But that’s not what the mythologies relate. Mythologies do not tell us that people themselves discovered fire; discovered its applications; how to tame fire and how to make fire without direct benefit of Mother Nature. No, mythologies tell us that fire has been given to us directly, not from the senior gods, but by junior deities, in defiance of their seniors.
Mythologies often are suggestive that the senior gods didn’t for various reasons depending on the society/culture and the origin (who is telling the tale) wish to give humans the gift of fire. Oddity number two is what is the big deal about fire anyway? It’s nothing like giving a five-year-old a loaded gun! Were the senior gods worried we were then going to strike them with flaming arrows such as Indians attacking a covered wagon train?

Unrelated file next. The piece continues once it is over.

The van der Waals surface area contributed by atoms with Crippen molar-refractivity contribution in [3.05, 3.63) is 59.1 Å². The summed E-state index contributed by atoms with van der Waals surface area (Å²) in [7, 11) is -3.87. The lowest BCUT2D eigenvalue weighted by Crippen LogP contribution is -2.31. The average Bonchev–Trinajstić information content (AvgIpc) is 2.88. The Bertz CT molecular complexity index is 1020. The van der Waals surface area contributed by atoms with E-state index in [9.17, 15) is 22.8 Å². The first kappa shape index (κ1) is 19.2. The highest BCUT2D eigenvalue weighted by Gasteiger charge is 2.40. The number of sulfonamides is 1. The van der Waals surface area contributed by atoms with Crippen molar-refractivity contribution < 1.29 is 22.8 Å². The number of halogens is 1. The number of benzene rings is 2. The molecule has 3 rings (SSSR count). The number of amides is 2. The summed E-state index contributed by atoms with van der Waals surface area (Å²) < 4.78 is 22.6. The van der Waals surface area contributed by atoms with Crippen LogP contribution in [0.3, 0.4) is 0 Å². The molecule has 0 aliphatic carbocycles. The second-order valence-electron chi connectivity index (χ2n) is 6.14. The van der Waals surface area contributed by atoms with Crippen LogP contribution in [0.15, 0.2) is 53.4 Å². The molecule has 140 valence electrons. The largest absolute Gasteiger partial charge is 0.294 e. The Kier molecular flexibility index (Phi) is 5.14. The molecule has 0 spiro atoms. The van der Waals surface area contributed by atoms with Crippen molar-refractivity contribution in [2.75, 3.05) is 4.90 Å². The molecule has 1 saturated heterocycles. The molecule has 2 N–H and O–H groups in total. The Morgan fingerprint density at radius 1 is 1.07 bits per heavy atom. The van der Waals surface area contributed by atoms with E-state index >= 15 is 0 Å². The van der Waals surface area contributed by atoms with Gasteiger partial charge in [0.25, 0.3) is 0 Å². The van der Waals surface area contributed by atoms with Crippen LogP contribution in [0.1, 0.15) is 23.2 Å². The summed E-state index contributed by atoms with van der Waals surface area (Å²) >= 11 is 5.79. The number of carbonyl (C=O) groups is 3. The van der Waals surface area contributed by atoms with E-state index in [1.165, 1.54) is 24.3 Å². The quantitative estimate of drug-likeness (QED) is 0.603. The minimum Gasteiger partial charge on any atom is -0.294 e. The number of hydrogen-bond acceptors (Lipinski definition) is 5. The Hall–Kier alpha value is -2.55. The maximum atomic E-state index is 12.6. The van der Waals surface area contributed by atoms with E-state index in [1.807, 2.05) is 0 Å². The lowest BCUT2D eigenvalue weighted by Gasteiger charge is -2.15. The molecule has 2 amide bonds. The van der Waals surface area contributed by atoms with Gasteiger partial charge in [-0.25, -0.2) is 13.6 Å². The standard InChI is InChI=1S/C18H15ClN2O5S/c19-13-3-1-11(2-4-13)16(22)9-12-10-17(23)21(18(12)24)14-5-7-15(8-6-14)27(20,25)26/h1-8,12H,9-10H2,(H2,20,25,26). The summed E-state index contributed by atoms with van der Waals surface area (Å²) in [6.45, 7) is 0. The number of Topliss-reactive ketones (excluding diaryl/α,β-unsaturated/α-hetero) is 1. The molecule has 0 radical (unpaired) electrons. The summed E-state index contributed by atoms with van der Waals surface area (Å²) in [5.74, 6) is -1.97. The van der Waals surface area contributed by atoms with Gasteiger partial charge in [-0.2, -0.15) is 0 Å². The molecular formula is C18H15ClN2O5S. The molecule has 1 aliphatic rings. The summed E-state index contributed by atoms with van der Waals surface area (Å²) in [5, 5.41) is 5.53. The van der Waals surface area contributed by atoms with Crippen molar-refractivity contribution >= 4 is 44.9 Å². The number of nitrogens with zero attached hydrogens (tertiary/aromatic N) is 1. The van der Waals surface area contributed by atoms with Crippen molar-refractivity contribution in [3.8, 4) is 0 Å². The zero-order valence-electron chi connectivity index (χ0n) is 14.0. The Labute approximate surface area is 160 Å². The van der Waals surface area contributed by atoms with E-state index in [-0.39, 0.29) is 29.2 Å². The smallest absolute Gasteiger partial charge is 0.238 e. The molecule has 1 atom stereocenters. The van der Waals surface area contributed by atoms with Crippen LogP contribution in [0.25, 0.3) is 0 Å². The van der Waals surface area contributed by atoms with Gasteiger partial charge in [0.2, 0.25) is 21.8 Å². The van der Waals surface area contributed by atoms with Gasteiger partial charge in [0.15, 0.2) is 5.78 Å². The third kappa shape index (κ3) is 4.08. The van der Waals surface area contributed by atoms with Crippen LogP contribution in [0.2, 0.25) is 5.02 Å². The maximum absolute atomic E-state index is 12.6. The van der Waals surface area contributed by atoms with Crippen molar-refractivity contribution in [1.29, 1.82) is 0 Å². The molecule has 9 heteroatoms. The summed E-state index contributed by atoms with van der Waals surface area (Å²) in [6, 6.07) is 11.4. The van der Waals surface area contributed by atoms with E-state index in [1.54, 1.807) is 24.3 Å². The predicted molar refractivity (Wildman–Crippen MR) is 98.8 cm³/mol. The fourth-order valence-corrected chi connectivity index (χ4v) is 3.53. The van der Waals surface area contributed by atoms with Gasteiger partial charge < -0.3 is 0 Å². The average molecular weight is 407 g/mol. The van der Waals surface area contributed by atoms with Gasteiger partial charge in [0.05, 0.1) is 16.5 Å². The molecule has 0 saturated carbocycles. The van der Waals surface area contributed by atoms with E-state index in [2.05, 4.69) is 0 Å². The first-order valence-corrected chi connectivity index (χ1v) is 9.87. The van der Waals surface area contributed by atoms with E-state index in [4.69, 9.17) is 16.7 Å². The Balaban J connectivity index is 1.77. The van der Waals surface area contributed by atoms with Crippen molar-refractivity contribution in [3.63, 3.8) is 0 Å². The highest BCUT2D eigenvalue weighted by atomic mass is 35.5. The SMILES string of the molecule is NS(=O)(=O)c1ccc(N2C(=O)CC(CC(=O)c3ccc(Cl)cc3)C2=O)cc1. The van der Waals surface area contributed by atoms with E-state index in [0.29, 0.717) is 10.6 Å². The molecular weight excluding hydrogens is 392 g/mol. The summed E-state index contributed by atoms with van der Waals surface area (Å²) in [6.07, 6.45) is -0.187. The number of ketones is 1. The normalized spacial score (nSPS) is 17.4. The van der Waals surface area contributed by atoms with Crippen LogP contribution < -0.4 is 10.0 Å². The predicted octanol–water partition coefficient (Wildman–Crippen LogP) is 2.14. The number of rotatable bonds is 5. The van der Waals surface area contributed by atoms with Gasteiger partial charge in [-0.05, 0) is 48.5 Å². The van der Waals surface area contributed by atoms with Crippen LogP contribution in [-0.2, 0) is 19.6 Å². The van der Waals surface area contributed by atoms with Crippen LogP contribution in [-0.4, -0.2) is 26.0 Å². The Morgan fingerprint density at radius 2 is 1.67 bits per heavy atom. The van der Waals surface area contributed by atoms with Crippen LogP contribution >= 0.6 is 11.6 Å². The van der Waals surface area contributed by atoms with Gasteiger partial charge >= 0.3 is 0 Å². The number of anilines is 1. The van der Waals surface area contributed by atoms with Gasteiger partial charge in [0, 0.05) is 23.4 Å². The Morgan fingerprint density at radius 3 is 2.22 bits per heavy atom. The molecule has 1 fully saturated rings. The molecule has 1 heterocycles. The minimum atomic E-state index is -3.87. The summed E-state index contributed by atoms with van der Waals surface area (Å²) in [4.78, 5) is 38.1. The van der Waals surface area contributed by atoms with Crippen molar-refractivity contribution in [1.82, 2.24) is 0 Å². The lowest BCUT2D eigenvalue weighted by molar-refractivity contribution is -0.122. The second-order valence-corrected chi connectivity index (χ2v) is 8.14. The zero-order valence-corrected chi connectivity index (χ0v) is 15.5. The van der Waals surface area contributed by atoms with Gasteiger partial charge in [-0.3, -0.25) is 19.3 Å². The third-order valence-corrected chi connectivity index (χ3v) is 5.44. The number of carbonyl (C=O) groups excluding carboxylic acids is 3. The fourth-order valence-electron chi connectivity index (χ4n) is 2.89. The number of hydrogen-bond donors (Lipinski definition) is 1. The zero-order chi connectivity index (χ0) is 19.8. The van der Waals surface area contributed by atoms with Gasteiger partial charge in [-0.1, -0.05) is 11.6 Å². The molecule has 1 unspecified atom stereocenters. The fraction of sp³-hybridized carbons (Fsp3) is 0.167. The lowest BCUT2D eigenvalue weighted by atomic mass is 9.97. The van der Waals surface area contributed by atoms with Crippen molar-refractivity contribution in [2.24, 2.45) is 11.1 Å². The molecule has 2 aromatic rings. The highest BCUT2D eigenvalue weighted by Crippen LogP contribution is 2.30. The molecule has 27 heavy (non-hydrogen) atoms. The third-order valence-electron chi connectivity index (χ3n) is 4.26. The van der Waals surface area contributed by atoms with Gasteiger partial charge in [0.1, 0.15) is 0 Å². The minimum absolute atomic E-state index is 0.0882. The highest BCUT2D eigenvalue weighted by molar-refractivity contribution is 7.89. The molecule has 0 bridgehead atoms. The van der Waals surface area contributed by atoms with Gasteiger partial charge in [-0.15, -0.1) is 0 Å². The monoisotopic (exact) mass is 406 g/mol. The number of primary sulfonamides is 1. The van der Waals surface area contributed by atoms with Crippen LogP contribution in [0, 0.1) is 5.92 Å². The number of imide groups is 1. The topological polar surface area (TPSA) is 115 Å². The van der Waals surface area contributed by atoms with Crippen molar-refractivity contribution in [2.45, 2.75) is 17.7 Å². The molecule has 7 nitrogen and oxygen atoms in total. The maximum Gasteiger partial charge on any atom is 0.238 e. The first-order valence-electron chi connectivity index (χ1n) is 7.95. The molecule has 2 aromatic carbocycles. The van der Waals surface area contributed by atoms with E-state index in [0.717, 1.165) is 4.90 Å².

However, lesser deities, middle management from the pantheon of gods, frequently trickster gods, sometimes cultural heroes, occasionally spirits disguised as animals often thought humans should have the present and benefit of passion. And that means you have many close universal tales of those beings steading fire from their superiors and giving it to us mortals. Theft or trickery, the use of deceit of some kind, is almost inseparably connected with humans acquiring fire as related from cultures all around the world. Oddity number three is why these lesser deities were of the contrary opinion that humans should have fire (keeping in mind we’d should have naturally had it anyhow ). Anomaly number four is being of the opinion why centre management deities would behave so defiantly against the directive of the betters. When you defy the top brass you know you’re not going to get off lightly. Some, like Prometheus suffered through repeated grievous bodily torture by authority of Zeus for giving us mortals fire, which makes his (and collectively their) mutiny all the odder. Prometheus’s theft of fire is remembered even today via the symbolism of the Olympic Flame or Torch.